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A giant trash mammoth made from old electrical waste is going on show this St Patrick’s to encourage Irish folks to go green.

The one in three of us that have old cables ‘snaking’ round the house are being encouraged to recycle rather than dump them, when EU rules on chargers change later this year.

So the European Recycling Platform (ERP) Ireland commissioned artist, Ned Leddy, to create a ‘Waste Electrical and Electronic Equipment inspired piece to raise awareness of the importance of recycling WEEE waste as a Sustainability Partner for this year’s St Patrick’s Festival.

His 13ft beast, made from over 100 small electrical items, will be on display at St Patrick’s Festival Quarter at the National Museum of Ireland, Collins Barracks this March 16 and 17.

James Burgess, Country General Manager of ERP Ireland, said: “We are excited to announce our sustainability partnership with St Patrick’s Festival and align our purpose with the festival’s commitment to an eco-friendly celebration.

“This St Patrick’s Weekend, ERP is encouraging everyone to join us in banishing unused cables from their homes and recycling them at their nearest free electrical recycling drop-off point. We believe that through such initiatives and partnerships we can collectively make a positive impact on our environment.”

New research by Coyne Research found 1 in 3 adults have between 5 to 10 unused electrical cables in their homes with charging cables the most common type of unused cables (77%), followed by USB (66%) and HDMI Cables (49%). Almost half of those surveyed keep these unused cables in a drawer in the home.

Over half of adults surveyed, said they were aware of legislation announced by the European Council, Commission and Parliament that means all new smartphones, tablets, cameras, and other electronic gadgets marketed in the EU, have to have a USB-C charging port by the end of 2024. As this change comes into effect, households will likely have plenty of waste cables snaking around their homes to be recycled.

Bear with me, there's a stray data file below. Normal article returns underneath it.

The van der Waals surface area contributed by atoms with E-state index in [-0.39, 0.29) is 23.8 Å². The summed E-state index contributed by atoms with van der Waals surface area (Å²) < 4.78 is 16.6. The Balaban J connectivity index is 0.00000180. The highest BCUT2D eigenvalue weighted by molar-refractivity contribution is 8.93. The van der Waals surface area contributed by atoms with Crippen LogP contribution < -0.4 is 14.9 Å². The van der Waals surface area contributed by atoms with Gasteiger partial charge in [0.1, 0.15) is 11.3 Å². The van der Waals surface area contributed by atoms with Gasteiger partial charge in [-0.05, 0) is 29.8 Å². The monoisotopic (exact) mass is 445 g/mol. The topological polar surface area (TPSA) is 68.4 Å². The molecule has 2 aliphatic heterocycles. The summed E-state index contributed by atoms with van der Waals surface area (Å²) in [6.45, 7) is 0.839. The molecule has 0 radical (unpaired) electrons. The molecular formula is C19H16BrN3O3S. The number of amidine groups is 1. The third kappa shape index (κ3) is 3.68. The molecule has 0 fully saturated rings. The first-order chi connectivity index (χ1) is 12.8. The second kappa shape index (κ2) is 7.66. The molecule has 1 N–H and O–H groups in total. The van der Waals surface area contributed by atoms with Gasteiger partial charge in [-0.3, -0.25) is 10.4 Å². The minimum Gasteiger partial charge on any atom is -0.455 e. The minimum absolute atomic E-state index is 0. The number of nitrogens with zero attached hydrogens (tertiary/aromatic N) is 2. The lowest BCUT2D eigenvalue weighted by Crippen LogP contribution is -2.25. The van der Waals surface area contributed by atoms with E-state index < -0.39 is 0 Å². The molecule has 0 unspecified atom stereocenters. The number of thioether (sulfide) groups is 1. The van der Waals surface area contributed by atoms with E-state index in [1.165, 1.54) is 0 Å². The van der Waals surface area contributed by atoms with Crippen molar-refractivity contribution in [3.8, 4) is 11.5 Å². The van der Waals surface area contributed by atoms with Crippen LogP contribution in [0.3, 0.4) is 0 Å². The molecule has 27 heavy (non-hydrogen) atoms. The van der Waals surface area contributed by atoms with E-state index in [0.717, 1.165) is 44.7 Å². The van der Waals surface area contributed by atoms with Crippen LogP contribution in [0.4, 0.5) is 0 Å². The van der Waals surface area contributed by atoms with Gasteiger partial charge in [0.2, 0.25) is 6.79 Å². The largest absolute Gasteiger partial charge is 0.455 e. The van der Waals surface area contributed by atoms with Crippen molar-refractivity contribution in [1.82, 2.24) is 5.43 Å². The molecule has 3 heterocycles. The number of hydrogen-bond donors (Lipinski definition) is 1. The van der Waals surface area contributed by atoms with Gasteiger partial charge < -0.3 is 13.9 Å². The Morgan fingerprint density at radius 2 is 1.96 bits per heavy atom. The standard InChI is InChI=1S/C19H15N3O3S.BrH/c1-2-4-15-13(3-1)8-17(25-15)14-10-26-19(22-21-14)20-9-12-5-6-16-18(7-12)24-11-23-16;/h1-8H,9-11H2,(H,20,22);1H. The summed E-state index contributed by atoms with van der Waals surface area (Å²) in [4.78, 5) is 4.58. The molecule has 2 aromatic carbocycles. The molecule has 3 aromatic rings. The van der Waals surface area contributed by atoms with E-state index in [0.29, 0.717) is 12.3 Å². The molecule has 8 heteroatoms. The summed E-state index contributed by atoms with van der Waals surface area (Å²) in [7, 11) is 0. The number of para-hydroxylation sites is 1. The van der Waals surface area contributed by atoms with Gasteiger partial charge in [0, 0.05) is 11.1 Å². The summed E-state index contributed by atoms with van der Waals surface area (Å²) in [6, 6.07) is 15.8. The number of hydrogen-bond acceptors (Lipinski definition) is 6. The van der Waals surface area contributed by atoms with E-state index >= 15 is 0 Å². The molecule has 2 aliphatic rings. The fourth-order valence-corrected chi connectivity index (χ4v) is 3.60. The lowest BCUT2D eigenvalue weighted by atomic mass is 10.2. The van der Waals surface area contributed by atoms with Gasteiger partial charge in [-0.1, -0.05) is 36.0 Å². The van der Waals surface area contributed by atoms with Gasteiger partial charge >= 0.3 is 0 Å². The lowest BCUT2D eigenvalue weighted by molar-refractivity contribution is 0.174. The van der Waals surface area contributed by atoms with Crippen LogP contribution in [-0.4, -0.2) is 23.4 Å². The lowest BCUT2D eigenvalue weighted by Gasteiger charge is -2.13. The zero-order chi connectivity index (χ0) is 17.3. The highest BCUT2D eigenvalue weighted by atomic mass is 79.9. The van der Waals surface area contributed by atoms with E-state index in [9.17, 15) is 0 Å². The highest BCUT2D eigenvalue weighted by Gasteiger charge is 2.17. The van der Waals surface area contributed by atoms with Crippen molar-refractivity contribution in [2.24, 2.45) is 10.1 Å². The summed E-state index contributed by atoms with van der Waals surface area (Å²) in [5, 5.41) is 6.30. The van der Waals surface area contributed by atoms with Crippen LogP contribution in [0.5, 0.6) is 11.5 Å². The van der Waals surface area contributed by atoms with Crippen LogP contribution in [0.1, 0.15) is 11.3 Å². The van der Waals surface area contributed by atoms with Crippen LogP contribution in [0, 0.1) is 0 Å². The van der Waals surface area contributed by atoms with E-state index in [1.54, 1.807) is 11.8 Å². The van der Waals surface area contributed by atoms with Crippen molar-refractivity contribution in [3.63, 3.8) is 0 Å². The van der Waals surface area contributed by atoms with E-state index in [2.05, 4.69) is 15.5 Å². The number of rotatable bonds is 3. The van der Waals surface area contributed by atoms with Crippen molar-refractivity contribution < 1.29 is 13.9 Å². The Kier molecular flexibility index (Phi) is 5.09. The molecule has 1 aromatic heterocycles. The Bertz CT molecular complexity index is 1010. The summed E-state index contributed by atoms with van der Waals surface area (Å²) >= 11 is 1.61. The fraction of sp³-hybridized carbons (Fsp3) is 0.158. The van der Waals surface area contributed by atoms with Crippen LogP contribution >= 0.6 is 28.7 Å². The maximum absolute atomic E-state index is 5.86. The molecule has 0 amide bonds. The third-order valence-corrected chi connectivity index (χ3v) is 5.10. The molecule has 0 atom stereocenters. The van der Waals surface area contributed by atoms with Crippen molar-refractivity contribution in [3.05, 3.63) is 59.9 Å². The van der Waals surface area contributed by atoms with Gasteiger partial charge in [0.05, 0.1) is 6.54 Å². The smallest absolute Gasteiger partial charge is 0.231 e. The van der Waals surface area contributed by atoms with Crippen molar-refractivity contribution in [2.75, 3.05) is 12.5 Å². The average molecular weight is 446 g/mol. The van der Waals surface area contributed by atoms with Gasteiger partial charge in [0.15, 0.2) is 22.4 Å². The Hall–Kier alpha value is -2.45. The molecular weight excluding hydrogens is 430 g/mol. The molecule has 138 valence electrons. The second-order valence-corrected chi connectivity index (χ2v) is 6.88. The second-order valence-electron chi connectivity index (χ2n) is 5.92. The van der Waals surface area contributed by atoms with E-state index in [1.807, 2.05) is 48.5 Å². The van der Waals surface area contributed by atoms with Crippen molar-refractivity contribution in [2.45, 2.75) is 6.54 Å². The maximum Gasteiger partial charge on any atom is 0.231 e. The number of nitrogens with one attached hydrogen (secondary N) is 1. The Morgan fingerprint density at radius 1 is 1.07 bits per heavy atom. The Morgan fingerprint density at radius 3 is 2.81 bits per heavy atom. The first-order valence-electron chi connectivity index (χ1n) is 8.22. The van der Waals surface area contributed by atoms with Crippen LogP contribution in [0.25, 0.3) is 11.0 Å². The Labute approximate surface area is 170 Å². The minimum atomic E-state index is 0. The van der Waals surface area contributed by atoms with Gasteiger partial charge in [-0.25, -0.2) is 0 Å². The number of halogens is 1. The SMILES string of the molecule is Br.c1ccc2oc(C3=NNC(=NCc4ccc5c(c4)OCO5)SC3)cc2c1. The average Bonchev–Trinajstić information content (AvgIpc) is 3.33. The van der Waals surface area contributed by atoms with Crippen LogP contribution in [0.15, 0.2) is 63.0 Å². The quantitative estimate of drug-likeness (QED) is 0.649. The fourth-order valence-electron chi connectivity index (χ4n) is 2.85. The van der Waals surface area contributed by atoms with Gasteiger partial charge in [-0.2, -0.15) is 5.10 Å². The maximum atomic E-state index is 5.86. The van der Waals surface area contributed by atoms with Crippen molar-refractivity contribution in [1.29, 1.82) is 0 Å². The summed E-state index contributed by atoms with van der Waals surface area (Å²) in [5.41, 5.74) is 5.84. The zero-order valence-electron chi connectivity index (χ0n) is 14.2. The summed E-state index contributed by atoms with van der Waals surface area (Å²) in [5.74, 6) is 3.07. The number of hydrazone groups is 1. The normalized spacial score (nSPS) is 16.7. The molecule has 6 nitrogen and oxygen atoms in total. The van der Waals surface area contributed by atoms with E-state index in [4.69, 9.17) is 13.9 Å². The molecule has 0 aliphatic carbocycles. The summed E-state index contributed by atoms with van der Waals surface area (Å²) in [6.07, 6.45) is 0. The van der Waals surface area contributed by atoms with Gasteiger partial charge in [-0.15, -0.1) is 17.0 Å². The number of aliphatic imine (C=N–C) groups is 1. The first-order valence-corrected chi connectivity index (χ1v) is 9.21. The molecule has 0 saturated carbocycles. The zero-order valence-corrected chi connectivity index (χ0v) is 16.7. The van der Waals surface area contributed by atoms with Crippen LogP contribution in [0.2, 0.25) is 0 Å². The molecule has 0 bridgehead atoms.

Richard Tierney, CEO of St Patrick’s Festival, said: “Sustainability is one of our core organisational values, and it’s an area where we feel we can really lead from the front on.

“Partnering with organisations like the European Recycling Platform means we can inspire communities to embrace responsible recycling practices and pave the way for a greener future.”
Festival Quarter kicks off the Bank Holiday weekend at 12pm on Saturday 16 with a jam-packed family friendly programme of events including craic, ceol, dancing, games, conversation, workshops, food, and all kinds of entertainment for absolutely everybody.
Mother’s Cultúr Club takes over the site on the evening of March 16 for a massive St. Patrick’s Eve party and on March 17, Festival Quarter will be a huge celebration of Irish culture throughout the day and night and is again completely FREE.


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